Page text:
A “research beer” as I have it on my Letchworth Beer Festival list. Overall I recall ginger being dominant, and the beer being a little “rough around the edges”. But I think that given another month and a half it might smooth out. I certainly look forward to finding out. Enjoyable ale and firmly staying on my list.
I’ve been following the Project Venus beers since the start. I haven’t managed to try all of them, but I’ve had most. I ensured we had two previous ones at our festivals but I think my favourite has been the Venus Jade which I found in a local pub.
Aussie! Aussie! Aussie! Well, I just had to try something from “home” (even if it is the wrong side of the country). Came through very pineapple-y and a tad thin. I took a bottle home and it was much better (less thin) in isolation, but still tasted a bit like those pineapple sweets.
I was chatting to the brewer… so I just had to, didn’t I. Pity it was a 650ml bomber and I had to drink the lot! (Me being “between friends” at that stage, and the Ska Brewing dude being well stocked already.)
This is, in my limited experience, your typical US-DIPA — loads of caramel “balanced” (countered?) with loads of hops. It works. This is a great example of it working. However, I expect that I, with my not-really-at-all-sweet-tooth, will just never appreciate heavy use of crystal malt.
I find the strong UK-IPAs coming out at the moment are generally avoiding this heavy caramel. We’re seeing more crisp, dry, and sometimes even white-wine vinous finishes to strong IPAs here. Personally I think we’re better off for it.
Cask! Finally! I first tried this at Melissa Cole & Mark Poynton’s beer-and-food matched degaustation at Alimentum in Cambridge. I loved it on the night and promptly ordered 12 bottled from Beer Ritz. The bottles were a little disappointing, but only due to them having far too much condition. We’ve enjoyed them regardless and even used a few for a very tasty beer-and-beetroot punch!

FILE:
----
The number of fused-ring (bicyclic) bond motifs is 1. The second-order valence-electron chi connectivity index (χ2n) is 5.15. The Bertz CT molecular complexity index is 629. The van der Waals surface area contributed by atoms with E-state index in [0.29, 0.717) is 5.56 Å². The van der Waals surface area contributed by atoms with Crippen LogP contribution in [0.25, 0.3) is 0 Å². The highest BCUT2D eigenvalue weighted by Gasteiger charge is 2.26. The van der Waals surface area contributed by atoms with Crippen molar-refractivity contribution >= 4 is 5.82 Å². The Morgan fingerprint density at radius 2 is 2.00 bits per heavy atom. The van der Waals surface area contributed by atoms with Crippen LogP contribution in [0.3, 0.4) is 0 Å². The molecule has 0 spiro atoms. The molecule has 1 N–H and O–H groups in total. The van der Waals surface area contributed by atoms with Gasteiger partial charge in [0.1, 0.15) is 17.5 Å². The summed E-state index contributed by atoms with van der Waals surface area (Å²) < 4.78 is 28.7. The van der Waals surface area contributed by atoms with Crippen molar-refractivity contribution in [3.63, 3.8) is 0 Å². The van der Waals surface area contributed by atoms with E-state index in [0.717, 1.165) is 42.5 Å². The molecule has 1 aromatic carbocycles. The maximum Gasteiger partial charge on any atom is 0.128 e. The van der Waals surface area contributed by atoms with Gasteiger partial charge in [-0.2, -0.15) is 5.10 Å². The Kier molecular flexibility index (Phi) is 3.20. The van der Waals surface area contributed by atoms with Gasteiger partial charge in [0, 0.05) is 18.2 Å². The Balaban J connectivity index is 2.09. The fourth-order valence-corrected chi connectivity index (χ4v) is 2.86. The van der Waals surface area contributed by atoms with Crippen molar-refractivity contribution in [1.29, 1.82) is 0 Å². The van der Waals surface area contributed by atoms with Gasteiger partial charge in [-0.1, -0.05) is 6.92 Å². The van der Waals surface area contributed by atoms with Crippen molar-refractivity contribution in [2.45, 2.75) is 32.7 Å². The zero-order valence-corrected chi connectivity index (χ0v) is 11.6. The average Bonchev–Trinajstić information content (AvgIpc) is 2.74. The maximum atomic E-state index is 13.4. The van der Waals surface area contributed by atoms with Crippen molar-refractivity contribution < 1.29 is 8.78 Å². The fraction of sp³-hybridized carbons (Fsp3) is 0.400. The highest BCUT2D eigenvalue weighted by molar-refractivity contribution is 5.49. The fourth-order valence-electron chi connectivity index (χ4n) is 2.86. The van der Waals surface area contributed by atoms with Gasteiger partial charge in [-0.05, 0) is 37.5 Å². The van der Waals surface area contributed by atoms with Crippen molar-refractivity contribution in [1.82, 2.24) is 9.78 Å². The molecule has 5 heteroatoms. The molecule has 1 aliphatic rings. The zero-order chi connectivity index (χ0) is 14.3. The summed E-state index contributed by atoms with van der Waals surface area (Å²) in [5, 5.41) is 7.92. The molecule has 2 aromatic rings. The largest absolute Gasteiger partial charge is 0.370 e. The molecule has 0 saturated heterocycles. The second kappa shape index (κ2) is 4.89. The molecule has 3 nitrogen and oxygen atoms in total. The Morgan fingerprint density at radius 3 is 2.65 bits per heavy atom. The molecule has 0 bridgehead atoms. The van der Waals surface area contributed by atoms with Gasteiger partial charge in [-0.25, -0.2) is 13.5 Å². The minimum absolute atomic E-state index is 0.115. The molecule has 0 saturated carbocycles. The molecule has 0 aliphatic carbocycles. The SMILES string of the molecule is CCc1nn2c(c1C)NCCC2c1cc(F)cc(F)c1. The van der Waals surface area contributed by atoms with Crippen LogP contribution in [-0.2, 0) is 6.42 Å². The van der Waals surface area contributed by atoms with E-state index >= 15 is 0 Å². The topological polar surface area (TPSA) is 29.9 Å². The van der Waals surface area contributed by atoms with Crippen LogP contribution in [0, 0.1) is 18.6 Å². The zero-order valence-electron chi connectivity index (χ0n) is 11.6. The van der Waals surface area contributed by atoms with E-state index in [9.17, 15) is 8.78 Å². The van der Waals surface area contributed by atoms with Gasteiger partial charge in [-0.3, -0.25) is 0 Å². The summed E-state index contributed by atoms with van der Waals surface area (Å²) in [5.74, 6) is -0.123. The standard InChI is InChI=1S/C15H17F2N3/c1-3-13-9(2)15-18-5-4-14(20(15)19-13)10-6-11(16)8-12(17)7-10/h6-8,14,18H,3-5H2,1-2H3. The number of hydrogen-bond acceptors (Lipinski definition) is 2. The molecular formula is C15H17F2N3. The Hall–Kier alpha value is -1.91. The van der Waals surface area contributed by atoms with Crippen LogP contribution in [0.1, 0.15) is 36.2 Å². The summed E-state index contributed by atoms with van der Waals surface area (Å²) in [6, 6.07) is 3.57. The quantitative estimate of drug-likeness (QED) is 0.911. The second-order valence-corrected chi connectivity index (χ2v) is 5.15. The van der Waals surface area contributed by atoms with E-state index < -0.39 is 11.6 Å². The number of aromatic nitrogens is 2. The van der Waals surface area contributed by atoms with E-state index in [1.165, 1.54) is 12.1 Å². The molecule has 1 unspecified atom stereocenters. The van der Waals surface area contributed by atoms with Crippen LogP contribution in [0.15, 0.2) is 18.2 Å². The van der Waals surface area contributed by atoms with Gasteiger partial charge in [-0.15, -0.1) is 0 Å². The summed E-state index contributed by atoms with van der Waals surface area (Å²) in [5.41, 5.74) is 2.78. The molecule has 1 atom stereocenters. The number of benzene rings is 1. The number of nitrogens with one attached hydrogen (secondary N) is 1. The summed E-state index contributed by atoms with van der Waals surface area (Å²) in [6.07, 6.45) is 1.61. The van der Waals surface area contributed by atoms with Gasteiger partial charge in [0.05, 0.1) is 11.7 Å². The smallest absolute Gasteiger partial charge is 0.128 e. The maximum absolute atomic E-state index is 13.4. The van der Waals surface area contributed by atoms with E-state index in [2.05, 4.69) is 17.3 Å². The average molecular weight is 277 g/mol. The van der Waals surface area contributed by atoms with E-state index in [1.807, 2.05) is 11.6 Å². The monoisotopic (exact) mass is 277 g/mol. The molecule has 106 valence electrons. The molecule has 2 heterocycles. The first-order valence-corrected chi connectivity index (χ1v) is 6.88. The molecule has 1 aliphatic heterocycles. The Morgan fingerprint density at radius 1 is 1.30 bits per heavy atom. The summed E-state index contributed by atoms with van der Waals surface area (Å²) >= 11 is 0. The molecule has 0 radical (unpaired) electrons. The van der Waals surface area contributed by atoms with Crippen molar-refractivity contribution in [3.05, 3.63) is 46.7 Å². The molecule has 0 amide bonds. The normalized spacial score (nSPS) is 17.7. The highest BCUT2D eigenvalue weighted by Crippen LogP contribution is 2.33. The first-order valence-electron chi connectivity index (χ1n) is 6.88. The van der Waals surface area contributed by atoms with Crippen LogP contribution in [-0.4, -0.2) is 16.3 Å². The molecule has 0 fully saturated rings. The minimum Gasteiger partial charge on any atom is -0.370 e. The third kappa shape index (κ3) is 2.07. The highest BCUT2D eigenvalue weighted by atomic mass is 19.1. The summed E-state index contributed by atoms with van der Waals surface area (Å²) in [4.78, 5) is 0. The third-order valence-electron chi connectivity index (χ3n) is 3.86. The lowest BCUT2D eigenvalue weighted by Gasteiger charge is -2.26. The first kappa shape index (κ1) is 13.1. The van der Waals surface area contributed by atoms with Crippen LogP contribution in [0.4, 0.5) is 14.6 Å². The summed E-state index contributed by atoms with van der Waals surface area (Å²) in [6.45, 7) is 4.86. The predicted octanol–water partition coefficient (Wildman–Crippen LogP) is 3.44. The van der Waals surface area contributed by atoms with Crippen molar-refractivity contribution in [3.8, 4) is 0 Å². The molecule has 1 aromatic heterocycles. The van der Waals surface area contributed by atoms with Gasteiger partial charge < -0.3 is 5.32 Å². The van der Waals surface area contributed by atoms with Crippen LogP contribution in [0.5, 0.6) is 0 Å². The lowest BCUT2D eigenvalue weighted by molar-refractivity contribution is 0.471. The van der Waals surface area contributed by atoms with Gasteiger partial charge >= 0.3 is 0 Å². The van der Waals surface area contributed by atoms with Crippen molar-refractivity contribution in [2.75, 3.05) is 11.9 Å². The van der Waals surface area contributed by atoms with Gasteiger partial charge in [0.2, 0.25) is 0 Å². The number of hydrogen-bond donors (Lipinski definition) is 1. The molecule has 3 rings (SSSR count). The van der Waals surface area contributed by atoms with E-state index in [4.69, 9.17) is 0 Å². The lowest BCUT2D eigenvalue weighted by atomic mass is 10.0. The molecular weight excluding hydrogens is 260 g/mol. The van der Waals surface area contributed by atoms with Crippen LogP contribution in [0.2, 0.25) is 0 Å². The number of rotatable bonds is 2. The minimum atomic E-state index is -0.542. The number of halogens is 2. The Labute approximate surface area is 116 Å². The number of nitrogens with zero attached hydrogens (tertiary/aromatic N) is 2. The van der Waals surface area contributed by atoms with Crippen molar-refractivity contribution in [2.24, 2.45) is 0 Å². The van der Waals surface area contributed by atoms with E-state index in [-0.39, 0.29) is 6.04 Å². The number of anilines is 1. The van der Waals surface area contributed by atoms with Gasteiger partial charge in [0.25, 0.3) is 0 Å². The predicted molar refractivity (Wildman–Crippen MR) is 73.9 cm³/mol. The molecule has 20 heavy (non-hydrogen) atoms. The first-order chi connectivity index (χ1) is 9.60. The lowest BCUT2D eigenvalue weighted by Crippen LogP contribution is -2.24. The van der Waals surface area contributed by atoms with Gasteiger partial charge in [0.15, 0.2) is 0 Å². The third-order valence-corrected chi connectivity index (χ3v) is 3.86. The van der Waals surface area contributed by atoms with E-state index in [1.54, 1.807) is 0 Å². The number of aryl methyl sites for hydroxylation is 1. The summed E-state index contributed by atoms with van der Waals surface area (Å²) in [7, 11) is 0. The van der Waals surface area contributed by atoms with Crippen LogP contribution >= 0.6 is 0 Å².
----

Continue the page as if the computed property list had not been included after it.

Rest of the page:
On cask at GBBF this beer was at its best. A word: sublime.
Another larger brewery (albeit their new “craft” brewery) with a UKIPA! And another good one too. Nothing in your face, very well balanced. I’ve not really rated Brains as being of much interested until now… but I’ll be looking out for their “craft” productions in future. This particular ale is highly repeatable (perhaps a little too repeatable for the ABV).
This was another for the sparkler challenge. In this case the beer was better WITH the sparkler.
Close your eyes. Conjure up a scent — the scent of sawing through a pine sleeper. That is the dominant flavour in this beer. It is incredibly odd, yet intriguing. I’d probably not be able to handle more than a pint, but I can see some amazing uses for something like this in food pairings!
OMG! Always a favourite. This is MY style of beer. Imperial Stout in Wood.
Most memorable name of the festival? Alas the beer didn’t work well either with or without sparkler. The girl who served me said it was really designed to be on keg. Yes, I think this is what the beer needed. Otherwise it was just kind of flat and thick. I want to find it on keg now.
If a stout can be a black IPA then an IPA can be a white stout!
This seems to be a pretty decent example of what I think of as a UK-IPA/Brit-IPA. The rave reviews I’ve heard are not far wrong, it is a good beer. Rich and far more hop-forward on cask than the bottle I had a couple of months ago. I found the bottled version I’ve had just a tad on the cloying side.
A fitting end to GBBF! I just wish I’d not missed the whisky cask versions.
Beer, Beer, Beer!